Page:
Nare beat the 2019 champion, Helalia Johannes of Namibia, by nine seconds. Another Ethiopian, Selam Gebre, was third in 32,17, to give Nedbank a clean sweep on the podium, according to the organisers.
Irvette van Zyl (Nedbank), a three-time Grand Prix champion, was the first South African home, in 33,03 minutes, followed by another former champion, Kesa Molotsane (Murray & Roberts) in 33,16.
Nare and Johannes ran side by side for most of the race until Nare broke away at nine kilometres, sprinting to the finish. The first 12 runners all finished in under 34 minutes, said the organisers.
Nare, who finished second to Johannes in all six races in 2019, as well as in Gqeberha last month, said everything had gone according to plan.
Van Zyl said in a statement that being the first South African home was a bonus. “It was not my most comfortable run and I felt a bit off-balance, so I just focused on one kilometre at a time.
Enoch Skosana, chairperson of the Athletics South Africa Road Running Commission said he was impressed by the performance of the athletes in Durban. “The field was top class and of high international standard. Times posted by the top 12 runners are a clear indication that this year’s Grand Prix series is going to be very competitive. This is good for women’s road running not only in South Africa but on the continent.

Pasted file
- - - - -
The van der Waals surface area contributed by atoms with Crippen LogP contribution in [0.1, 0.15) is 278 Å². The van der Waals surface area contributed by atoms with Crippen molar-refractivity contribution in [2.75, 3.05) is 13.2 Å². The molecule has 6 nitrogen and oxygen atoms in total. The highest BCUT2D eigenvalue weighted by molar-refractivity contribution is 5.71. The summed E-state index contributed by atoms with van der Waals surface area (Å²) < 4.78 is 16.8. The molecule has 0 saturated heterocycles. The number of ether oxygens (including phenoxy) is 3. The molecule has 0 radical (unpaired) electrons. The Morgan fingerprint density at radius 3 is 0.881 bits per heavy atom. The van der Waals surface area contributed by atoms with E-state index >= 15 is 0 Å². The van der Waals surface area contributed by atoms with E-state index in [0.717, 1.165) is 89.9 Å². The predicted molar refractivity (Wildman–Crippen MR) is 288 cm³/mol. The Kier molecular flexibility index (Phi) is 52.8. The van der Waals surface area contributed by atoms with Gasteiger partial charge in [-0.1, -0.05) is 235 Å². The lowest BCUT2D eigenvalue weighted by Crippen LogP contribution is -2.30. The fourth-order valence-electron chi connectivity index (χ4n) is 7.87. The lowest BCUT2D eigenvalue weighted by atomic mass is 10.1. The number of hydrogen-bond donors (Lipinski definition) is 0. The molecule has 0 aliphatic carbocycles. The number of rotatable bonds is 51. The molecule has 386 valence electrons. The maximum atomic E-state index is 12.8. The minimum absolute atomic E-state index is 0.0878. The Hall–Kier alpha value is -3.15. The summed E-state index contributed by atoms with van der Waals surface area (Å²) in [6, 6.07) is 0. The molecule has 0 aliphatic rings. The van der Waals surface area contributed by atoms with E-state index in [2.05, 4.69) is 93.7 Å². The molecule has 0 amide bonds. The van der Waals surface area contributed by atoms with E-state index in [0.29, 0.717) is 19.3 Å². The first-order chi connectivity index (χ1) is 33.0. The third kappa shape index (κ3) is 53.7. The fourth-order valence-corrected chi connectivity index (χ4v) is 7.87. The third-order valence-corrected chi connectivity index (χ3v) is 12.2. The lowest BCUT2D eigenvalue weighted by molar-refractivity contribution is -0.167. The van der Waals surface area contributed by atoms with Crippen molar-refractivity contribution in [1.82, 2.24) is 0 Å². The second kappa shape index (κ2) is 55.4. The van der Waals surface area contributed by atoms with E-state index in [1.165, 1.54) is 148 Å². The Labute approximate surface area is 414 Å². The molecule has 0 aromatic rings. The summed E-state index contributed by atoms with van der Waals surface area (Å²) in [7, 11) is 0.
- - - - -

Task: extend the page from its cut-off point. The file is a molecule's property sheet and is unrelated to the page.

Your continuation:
“It is important that our South African athletes are exposed to international competition at this level which helps them develop into world-class athletes.”
Johannes said she would like to regain the title she won in 2019, but would miss the Tshwane race because she would be competing in the Commonwealth Games, where she hoped to defend her Commonwealth marathon title. Nare said she planned to run in all six races.
The next race will be the inaugural Mbombela race on July 16.
Jacobs gets his rhythm in Italy
Meanwhile, Olympic sprint champion Lamont Marcell Jacobs ramped up his preparations for next month’s world championships in Eugene, Oregon, by winning his fifth Italian national men’s 100m title on his comeback from a muscle injury, according to Reuters.
Jacobs picked up the injury in his 100m win at a meet in Savona last month and was forced to withdraw from Diamond League meetings in Eugene, Rome and Oslo. “The goal of this day was to run twice, in the heats and final, just as we did, to regain the rhythm after [a] small injury,” Jacobs, who claimed victory in 10,12 seconds, said after his win on Saturday.
“In the final part of the race, I could not [use] the strength that I have, because of some fear and worries about pushing too hard.
“Eugene is a great track with lots of wind in [your] favour all the time. I’m looking forward to competing at the worlds and testing it out.”
Jacobs became the first Italian to win Olympic 100m gold in Tokyo last August, clocking a European record 9,80 seconds in the final, before adding a second gold in the 4x100m relay.
He is set to compete at the Diamond League meeting in Stockholm next week before the world championships, which begin on July 15.